Initially a musical genre that emerged in the late 70s post punk era, Goth evolved into a full-blown sub culture a few years later with the evolution of Gothic fashion and imagery. A movement with a seemingly infinite ability to re-invent itself Goth has survived over 2 decades and has continued to evolve and grow in this time. However this propensity to re-invent itself has lead to a form of “identity crisis of Goth” in which even its most fervent adherents can no longer agree on a definitive answer to the question “What is Goth”.
In recent years the music industry has applied the term “Goth” rather broadly to various musical styles, which they seem unable to categorise, resulting in some confusion between various genres and the fans thereof. Unlike many of the subcultures than went before Goth does not seek to rebel against society, highlight its flaws (as was the case with the punks of the 70s) or define itself in terms of opposition to other sub cultural groupings (as was the case with the mods and the rockers of the 60s). As press interest in the genre continues, other sections of society have begun to define normality as “that which is opposed to Goth,” a common mainstream reaction faced by all subcultures at one time or another.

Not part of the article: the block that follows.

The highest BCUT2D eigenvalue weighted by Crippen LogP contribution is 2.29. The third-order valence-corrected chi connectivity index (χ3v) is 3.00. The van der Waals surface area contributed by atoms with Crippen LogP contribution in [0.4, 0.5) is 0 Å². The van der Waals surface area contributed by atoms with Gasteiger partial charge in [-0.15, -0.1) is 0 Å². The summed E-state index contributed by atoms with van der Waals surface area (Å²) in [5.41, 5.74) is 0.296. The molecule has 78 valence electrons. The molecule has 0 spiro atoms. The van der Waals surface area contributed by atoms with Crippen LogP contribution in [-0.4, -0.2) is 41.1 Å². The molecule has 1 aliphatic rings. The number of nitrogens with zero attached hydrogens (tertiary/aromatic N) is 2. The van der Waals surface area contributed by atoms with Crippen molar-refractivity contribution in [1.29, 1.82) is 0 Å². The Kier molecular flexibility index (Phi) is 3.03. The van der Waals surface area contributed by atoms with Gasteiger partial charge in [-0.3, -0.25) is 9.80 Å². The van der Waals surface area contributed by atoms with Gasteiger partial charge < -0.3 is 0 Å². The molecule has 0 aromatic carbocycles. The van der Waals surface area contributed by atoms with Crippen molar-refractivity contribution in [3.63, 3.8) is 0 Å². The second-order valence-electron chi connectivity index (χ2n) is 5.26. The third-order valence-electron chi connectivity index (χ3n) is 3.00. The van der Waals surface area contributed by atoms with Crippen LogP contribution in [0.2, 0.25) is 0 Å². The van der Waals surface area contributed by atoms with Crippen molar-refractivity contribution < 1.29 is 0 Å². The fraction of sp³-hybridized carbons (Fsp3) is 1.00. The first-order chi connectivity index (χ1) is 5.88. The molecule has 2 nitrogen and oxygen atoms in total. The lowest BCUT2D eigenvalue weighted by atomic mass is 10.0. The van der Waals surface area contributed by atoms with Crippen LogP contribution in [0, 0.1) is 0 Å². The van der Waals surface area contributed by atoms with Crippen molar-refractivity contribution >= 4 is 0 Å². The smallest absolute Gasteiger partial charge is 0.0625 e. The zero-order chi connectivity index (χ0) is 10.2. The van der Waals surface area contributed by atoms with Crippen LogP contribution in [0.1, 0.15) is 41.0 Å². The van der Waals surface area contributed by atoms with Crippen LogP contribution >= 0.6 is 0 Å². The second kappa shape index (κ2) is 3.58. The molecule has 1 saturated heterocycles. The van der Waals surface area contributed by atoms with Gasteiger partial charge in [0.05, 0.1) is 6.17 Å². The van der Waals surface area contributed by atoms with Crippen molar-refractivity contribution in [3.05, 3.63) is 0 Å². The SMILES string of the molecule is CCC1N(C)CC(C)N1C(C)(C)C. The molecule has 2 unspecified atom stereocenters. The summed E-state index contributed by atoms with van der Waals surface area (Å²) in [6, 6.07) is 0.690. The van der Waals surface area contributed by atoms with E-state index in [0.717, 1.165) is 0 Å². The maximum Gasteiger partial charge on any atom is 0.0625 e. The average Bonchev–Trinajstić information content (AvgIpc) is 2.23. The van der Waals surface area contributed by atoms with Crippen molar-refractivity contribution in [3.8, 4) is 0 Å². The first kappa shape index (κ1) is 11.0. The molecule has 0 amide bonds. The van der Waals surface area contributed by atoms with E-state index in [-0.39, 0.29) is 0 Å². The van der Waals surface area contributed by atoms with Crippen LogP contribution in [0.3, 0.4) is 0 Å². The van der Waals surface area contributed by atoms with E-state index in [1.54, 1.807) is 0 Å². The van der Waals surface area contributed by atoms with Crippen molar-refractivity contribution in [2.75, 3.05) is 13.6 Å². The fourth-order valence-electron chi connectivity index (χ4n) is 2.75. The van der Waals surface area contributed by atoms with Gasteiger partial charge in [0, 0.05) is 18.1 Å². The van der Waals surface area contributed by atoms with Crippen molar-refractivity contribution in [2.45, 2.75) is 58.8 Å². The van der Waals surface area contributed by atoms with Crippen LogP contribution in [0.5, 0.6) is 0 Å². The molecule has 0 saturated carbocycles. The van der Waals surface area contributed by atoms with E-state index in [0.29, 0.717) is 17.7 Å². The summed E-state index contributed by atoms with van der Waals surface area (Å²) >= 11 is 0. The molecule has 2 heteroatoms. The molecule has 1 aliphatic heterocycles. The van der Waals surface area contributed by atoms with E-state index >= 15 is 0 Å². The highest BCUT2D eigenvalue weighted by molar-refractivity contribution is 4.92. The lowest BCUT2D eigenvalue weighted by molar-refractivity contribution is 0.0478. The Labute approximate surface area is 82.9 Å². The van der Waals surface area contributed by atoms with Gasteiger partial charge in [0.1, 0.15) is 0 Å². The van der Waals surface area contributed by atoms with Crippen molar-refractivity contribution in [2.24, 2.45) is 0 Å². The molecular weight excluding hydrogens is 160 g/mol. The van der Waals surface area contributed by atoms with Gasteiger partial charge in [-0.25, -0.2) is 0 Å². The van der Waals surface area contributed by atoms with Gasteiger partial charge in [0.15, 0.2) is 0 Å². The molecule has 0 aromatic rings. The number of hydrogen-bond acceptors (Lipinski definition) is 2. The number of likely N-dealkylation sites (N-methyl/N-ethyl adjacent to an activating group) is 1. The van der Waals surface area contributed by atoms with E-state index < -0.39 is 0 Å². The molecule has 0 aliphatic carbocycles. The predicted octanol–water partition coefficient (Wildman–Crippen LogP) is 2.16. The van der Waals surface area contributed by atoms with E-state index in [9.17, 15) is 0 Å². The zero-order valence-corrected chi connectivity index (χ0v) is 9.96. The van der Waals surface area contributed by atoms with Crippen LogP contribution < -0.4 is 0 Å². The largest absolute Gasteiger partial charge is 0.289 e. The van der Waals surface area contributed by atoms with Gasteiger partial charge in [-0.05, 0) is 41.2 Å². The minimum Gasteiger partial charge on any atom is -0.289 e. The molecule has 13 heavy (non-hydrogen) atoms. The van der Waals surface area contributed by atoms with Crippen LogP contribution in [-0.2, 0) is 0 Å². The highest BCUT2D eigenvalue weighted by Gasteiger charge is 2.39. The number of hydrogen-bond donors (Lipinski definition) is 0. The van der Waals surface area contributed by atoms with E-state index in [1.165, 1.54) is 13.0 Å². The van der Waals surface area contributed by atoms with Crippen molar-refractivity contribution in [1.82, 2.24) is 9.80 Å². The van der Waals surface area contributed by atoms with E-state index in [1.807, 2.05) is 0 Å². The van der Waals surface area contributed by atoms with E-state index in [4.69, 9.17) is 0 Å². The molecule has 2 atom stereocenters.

Goth music originated in the late 70s and has evolved and reinvented itself many times since
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